From the Australian Financial Review
At 8am today, coal will provide about 80 per cent of the electricity used on Australia’s east coast. It was about the same yesterday and will be the same tomorrow. It is the workhorse of the Australian energy system, reliable and affordable. While some of the other meretricious players in the energy system flutter in and out of the energy market, coal is always there, 24 hours a day, seven days a week. It covers for them when the sun goes down and it covers for them when the wind doesn’t blow. It is the indispensable one.
As some of this baseload generation comes to the end of its life over the next decade there is a debate about what comes next. It is a consequential decision. Energy matters. It is a key determinant of the living standards of Australian households and the competitiveness of Australian business. And higher energy prices hit low income households and export and import-competing businesses hardest.
The Turnbull Government has rightly signalled that High Efficiency Low Emissions (HELE) coal generation will be considered as part of the future energy mix. These plants’ technologies deliver the same affordable, reliable coal generation but with up to 50 per cent lower CO₂ emissions.
A hardly surprising reaction
In recent days, however, some energy company representatives have said there is no appetite for new coal-fired power generation in Australia. That reaction is hardly surprising. The Resources Minister Matt Canavan put it best on Friday when he remarked that no-one asks Coles and Woolworths if Costco should come to town. Moreover no one is talking about a new power station next week. The energy market is still trying to digest the addition of 33,000GW of renewable generation, which is being force fed into a flat, oversupplied market.
In the end, the choices of energy providers will ultimately come down to cold hard economics. In this respect, there has been some fake news about the cost of modern coal plants in recent days. The facts on the ground are the best antidote to this nonsense. The Australian Power Generation Technology Report published last year concluded that new efficient coal generation was one of the lowest cost options. Meanwhile, new plants are dominating new generation built in South East Asia and coal will overtake gas as the primary electricity source by 2025. That’s not wishful thinking – it is based on analysis of national governments’ actual power plans by the Oxford Institute for Energy Studies.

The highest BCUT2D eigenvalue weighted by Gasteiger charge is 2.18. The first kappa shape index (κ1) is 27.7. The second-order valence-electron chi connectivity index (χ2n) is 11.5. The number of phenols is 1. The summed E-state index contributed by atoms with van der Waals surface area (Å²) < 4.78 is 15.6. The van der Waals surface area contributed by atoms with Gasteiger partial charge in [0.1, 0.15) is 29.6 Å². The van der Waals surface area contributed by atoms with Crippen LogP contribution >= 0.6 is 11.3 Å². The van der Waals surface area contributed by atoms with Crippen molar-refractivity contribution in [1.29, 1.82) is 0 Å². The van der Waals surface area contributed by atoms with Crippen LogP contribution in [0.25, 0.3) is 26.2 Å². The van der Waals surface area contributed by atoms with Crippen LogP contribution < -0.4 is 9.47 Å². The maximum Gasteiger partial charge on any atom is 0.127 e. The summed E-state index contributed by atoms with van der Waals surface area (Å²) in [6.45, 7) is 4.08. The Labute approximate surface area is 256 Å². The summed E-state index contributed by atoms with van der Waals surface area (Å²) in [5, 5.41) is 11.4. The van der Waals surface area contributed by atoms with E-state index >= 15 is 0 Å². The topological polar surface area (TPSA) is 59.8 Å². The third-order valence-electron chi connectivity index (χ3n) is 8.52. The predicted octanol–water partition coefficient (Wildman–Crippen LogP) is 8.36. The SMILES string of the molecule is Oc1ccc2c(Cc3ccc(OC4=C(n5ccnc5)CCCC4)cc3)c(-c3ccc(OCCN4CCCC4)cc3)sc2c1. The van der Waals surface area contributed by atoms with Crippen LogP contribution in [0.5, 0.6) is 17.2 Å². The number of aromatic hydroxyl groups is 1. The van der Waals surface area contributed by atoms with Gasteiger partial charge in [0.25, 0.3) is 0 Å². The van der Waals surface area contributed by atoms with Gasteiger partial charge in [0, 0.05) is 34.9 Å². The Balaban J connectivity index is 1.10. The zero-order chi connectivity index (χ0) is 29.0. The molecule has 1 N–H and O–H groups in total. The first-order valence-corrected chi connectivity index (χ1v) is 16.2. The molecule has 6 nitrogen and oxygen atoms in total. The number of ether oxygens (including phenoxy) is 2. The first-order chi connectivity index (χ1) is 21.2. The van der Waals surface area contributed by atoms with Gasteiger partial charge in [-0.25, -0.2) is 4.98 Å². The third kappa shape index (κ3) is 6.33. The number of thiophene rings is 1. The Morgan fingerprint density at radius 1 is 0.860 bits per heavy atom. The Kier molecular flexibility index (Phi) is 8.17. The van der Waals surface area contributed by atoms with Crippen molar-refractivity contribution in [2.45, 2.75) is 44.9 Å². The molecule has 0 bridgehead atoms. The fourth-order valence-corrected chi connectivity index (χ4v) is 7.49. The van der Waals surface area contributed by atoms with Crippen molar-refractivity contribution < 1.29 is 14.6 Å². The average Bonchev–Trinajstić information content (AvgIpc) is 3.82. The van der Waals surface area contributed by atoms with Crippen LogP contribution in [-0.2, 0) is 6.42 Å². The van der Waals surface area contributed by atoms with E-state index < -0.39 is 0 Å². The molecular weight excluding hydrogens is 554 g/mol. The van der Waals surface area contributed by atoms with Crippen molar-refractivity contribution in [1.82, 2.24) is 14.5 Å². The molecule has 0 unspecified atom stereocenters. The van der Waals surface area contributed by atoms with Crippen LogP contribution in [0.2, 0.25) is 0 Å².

1200 being built worldwide
Only two months ago, the International Energy Agency published a detailed assessment of Chinese and Indian energy costs and concluded that HELE coal generation was the cheapest available option by far. The Japanese Government ranks HELE coal as the cheapest option there and is building 45 more plants. In a comprehensive review, investment bank Morgan Stanley found that “this technology can aid the world’s transition toward lower emissions … and provide a cost-effective means of reducing carbon pollution”. Morgan Stanley estimated that the cost per tonne of carbon emission reduction via these plants is $US10 per tonne. That’s much, much lower than most other options.
Even the poster person of renewable energy, Germany, is keen on super-efficient coal technology. It hosts the world’s largest brown coal plant, BoA 2&3 plant in Grevenbroich-Neurath, which can also ramp up and down in 15 minutes to work well with renewables. (As an aside, this model would be ideal for the Latrobe Valley.)
And just last month German authorities gave approval for a new black coal plant, Datteln 4. According to Platt’s – a global consultancy that monitors electricity generation trends – there are more than 1200 HELE units planned or under construction around the world. How is it that these plants are the lowest cost option in dozens of coal importing nations but not in Australia, which is the biggest exporter of high quality coal in the world?
Removing the distortions
On Friday in this paper, the chief scientist Dr Alan Finkel said that new low emissions coal would have to “stack up”. No dispute there. Presumably his final report will propose the same “stack up” test be applied to all energy sources. I note in passing that the current scale of subsidies to the renewable sector is $3 billion per year, including guaranteed market share.
The bottom line is that once the policy distortions are removed from the Australian market, coal generation will be a real contender. And there is a simple reason why. The three imperatives of energy policy in Australia are reliability of supply, affordability and lower emissions footprint. In that order. New generation coal plants can deliver on all three. You can’t say that about all the other energy options on the table. In an even contest, HELE coal and HELE coal with carbon capture and storage will have a big show.